Israeli high-tech entrepreneurs will again this year turn their focus to the plight of Holocaust survivors for 36 hours in May, striving to find tech solutions to their needs and ways to preserve the memory of events and educate future generations.
The five Israeli entrepreneurs behind the initiative, Nathan Leibzon, Erez Gavish, Anat Greemland, Talia Savchenko and Alon Rapaport, will be holding the “Spark Hackathon” for the second year running. It will see some 200 participants, entrepreneurs, developers, and mentors from the tech world team up with Holocaust survivors and representatives of nonprofit organizations to set up projects and find feasible solutions that will help commemoration and education.
“History is rewriting itself, and if we don’t act now, memories will fade,” said Gavish in a phone interview. Four out of the five entrepreneurs are third-generation survivors, he said. “We want to increase awareness of the challenges Holocaust survivors face, find new ways to preserve the memory in new content formats, and set people thinking about what happened.”
The Spark 2019 hackathon will be held on May 23-24 with the goal of creating “workable solutions for challenges in education, remembrance and quality of life of Holocaust survivors,” the website says. A second goal is to create a “powerful and meaningful event” to inspire participants.
Among this year’s challenges will be how to help survivors cope with loneliness, how to identify people who need help, how to find suitable help, and how to ensure that the rights of the survivors are protected.
Other challenges deal with commemoration: how to preserve memory in a world without witnesses, how tech can help visualize Jewish community life pre-World War II, how to classify photographs and documents in databases, and how smartphones can be leveraged in student trips to camps in Poland.
The Nazis murdered some six million Jews in the Holocaust. As the survivors age, organizations globally are grappling with the dilemma of how to preserve their stories and educate future generations, while also caring for the needs of the survivors, whose numbers are dwindling and who often die childless, alone, and in dire economic straits. Holocaust Remembrance Day will be marked in Israel on Wednesday evening and Thursday.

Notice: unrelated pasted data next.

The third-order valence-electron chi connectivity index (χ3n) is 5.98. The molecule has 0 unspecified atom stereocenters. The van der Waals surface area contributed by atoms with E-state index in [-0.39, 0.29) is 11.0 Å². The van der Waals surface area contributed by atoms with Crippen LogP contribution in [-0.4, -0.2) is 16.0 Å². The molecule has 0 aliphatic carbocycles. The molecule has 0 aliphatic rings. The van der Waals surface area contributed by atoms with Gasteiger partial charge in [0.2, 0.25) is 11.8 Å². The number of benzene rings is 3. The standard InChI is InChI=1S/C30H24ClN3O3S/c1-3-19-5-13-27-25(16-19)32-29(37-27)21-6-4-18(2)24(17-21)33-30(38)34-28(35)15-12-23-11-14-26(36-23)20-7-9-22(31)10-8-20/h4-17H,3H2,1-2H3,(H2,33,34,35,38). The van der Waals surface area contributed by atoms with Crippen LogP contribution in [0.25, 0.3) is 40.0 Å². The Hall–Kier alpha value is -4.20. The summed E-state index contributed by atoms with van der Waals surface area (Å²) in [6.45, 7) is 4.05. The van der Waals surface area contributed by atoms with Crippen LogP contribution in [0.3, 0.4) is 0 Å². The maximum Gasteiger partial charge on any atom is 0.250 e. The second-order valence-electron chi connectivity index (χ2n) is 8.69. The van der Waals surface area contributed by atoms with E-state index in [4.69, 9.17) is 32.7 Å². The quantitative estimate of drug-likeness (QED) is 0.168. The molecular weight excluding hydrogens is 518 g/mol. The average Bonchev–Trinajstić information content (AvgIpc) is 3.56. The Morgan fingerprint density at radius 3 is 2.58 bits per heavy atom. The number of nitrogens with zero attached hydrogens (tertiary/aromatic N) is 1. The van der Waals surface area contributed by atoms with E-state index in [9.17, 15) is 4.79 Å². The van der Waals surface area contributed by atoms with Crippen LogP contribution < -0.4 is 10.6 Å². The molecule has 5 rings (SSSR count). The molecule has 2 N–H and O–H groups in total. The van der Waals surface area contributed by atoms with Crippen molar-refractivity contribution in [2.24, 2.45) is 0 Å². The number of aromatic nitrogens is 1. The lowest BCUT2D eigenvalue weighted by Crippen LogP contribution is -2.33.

In last year’s hackathon, attended by 120 people, 23 projects were created, of which three are still active, said Gavish.
The Momento project created a 3D educational tool that uses virtual reality and augmented reality to virtually beam users into pre-World War II Europe, reconstructing the Jewish sites and events that occurred in these places. HILF which means Help in Yiddish, is an app for Holocaust survivors and elderly and disabled people, to help them to contact the most relevant people to receive help. The team that developed the app is now conducting a pilot with United Hatzalah, the emergency medical service, Gavish said.
Other projects that are now inactive include a chatbot that imitates a conversation with people who are no longer with us and interactive maps showcasing the location and VR documentation of stories of survivors, he said.
Like last year, Microsoft Israel is backing the initiative by sending mentors and offering its services to the participants, along with accounting firm Ernst & Young Israel. Other backers are AppsFlyer, the Tel Aviv Stock Exchange, NICE, and OurCrowd, among others, according to the Hackathon website.
Registration for the event can be done here.